In spite of thousands of years of advances in culture, civilization, developments in science and technologies, it is very much a sad irony of prejudices of race, caste and colour, compounding a scenario cluttered by hundreds of religions sans spirituality, countless divisions of region, language, ethnicity, sans culture and refinement. Amidst all the clutter and chaos, Buddha’s golden mean, enshrined in the noble eightfold path of right view, right intention, right speech, right action, right livelihood, right effort, right concentration and right mindfulness, radiates as the right path leading to not only annihilation of desire and ultimate liberation but also realization of aham brahmasmi, or the divinity within, as prescribed by Vedas and duly underlined by Shankaracharya. My mind harks back to Bronkhorstspruit, to Nan Hua, to the eight-spoked Dharmic Wheel, pointing the way forward through the eight-fold path to enlightenment.

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57 thoughts on “Nan Hua…

  1. Such an interesting post about Buddha and the history behind it all. It’s true that all around the world the morals and teachings of Buddha are well-known and there are certainly communities that are devoted followers of the faith and Gods. Avalokitesvara Bodhisattva or Kuan Yin has always fascinated me, though I’m not a follower of the faith (my other family members are, though). With those thousand eyes and hands, she really has a kind heart and that’s such a great example to follow.

    Wonderful photos of the largest temple in the African continent, Raj. Understood that visitors can’t take photos inside – some things are sacred and meant to be witnessed and felt with the heart and soul only.

  2. Hi Raj,
    It is amazing how your visit to Nan Hua Temple has rolled out an exceptional post, touching various hues of faith and societal discriminations in our own country. It is indeed unfortunate that Buddhism got diluted in India with the passage of time due to the ulterior motives of some so-called mentors of faith. The situation has been deteriorating as the impressionable minds are steered away in the direction of what the parents think is the “right” faith! You have brilliantly summed up your thoughts and it is heartening to note that in the midst of all the chaos and conflict, there are such right-minded people…even a few can make a massive difference.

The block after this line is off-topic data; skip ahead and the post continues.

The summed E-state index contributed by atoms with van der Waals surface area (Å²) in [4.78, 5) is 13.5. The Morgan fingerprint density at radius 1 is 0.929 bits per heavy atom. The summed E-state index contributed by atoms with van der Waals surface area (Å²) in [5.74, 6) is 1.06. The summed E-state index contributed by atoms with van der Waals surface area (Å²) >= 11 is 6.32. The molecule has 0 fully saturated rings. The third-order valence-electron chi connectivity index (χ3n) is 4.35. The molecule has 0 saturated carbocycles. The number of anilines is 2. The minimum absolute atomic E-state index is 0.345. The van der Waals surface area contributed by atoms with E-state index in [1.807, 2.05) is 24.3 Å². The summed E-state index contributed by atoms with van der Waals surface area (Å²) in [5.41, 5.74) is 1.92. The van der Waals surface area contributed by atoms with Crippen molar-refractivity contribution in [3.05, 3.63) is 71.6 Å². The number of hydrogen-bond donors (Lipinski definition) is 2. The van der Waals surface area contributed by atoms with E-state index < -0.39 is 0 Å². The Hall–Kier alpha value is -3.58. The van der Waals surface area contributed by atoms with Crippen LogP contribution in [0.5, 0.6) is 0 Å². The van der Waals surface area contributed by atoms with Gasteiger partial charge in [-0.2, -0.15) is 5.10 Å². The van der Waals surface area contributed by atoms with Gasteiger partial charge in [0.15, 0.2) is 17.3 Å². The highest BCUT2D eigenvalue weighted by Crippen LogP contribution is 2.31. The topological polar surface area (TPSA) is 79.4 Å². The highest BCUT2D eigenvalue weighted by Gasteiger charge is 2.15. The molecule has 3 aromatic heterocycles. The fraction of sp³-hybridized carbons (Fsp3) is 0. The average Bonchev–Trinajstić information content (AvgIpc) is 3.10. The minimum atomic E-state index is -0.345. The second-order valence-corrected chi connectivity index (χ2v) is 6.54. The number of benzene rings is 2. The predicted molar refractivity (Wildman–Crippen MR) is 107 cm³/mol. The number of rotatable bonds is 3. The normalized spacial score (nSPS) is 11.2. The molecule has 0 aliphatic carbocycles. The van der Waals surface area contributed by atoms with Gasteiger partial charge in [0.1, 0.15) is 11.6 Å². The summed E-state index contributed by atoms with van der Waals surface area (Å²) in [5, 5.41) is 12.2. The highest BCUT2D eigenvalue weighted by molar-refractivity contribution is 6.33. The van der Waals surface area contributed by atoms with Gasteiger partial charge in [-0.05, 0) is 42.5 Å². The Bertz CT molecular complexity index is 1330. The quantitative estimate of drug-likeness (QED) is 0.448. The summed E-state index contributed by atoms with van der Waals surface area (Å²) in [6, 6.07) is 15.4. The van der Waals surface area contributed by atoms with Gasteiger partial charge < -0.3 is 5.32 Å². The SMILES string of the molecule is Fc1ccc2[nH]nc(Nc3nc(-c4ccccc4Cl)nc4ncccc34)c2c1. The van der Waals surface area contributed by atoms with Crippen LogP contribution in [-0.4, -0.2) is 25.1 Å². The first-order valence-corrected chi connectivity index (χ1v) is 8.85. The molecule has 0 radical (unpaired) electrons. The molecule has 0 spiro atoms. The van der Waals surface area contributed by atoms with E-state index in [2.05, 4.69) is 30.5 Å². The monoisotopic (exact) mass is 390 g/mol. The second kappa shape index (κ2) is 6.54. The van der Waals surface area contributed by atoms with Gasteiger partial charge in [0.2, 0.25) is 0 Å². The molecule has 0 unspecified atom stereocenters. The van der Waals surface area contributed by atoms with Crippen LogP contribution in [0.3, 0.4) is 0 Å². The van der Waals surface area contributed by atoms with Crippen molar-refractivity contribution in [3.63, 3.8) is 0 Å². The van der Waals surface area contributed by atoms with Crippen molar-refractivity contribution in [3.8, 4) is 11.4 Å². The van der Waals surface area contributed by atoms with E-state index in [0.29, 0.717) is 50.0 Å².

Thank you for disseminating enlightenment and information. Those are lovely pictures. Thanks for sharing them. Stay blessed.

  3. A marvellously comprehensive overview of 2,500 years of Indian philosophy Raj. For myself, I see no conflict between the pre-Buddhistic concept of Self and the later Buddhistic formulation of Anatta. The former points to the essential nature of the world as distinct from its appearance to the untrained mind; the latter rests more upon the specific doctrine of Condition Dependent Origination/Genesis, or Paticcasamuppada (Pali) – it is a rejection of personal autonomy and agency as regards the human being, yet stands too in respect to non-sentient matter. In other words, the teaching of Anatta asserts that all things and beings (dhammas) are without any self-sustaining capacity, their causal origins and ontological status laying beyond the dhamma (thing/being) itself.

    This is not to say that there are no things or beings (dhammas), but that their existence instantiates conascently with other dhammas. When a dhamma (a being) apprehends this, and can reflect upon the fact for themselves, then this can be thought of as knowing the Self – though in the greater sense of its interrelatedness, not the lesser sense of an autonomous agent. One might say a certain semantic confusion arises with the use of the word(s) Self/self, and because of this academics have emphasised distinctions in the doctrines that do not exist in what they in fact point to equally – not a monistic Self, and neither a dualistic self/other dichotomy, but a mutual sublation of all subjectivity and objectivity which transcends such mundane points of reference.

    With gratitude and respect to you Raj,

    Hariod.

    • Thanks very much, Hariod, for your observation that goes a little deeper into Buddhist theology of ‘pratityasamutpada’ (a compound of Sanskrit ‘pratitya’ to mean ‘having depended’, and ‘samutpada’, for ‘árising’ or ‘origin’, conjoining to ‘pratityasamutpada’, to mean ‘dependent origination’), the twelve links of dependent origination tracing the chain of interdependent causes contributing to samsara. Buddha is very clear in stating that the path of nirvana or ultimate liberation from cosmic recycling, to give another term for samsara, mandates a reversal of the process of arising and ceasing, whereby attaining nibhana means a complete elimination of the causal cogs in the wheel of life. A precept sequentially pointing to Anatman (Sanskrit equivalent of Pali Anatta) could not have logically accommodated Atman or Self, which, by itself, is an attachment, even if to an abstraction, that would have contradicted a theology prescribing total detachment and annihilation of desires. The instruction is to view the perception of self as part of conditioned process, and not as an entity or essence.The story goes that Buddha’s attainment of nirvana was a saga of epic struggle involving years of hard penance and meditation, renouncing all worldly possessions and desires, in spite of which nirvana appeared beyond reach. Then the realization dawned that there was still a lurking desire his mind was steadfastly clinging on to, even after painstakingly renouncing all desires to arrive at what he thought to be a stage of absolute desirelessness; his mind was yet not free from desire to attain nirvana, and consequently a minute trace of selfish motivation guided his efforts. That final realization virtually prompted further long years of rigorous continuation of penance and meditation after relinquishing the desire for nirvana, which culminated in his eventual enlightenment. In the ultimate analysis, it may be maintained that there is neither subject nor object, not even self, just streams and rivers of illusion merging into the ocean of Shiva, the grand infinity. With my respectful regards… Raj.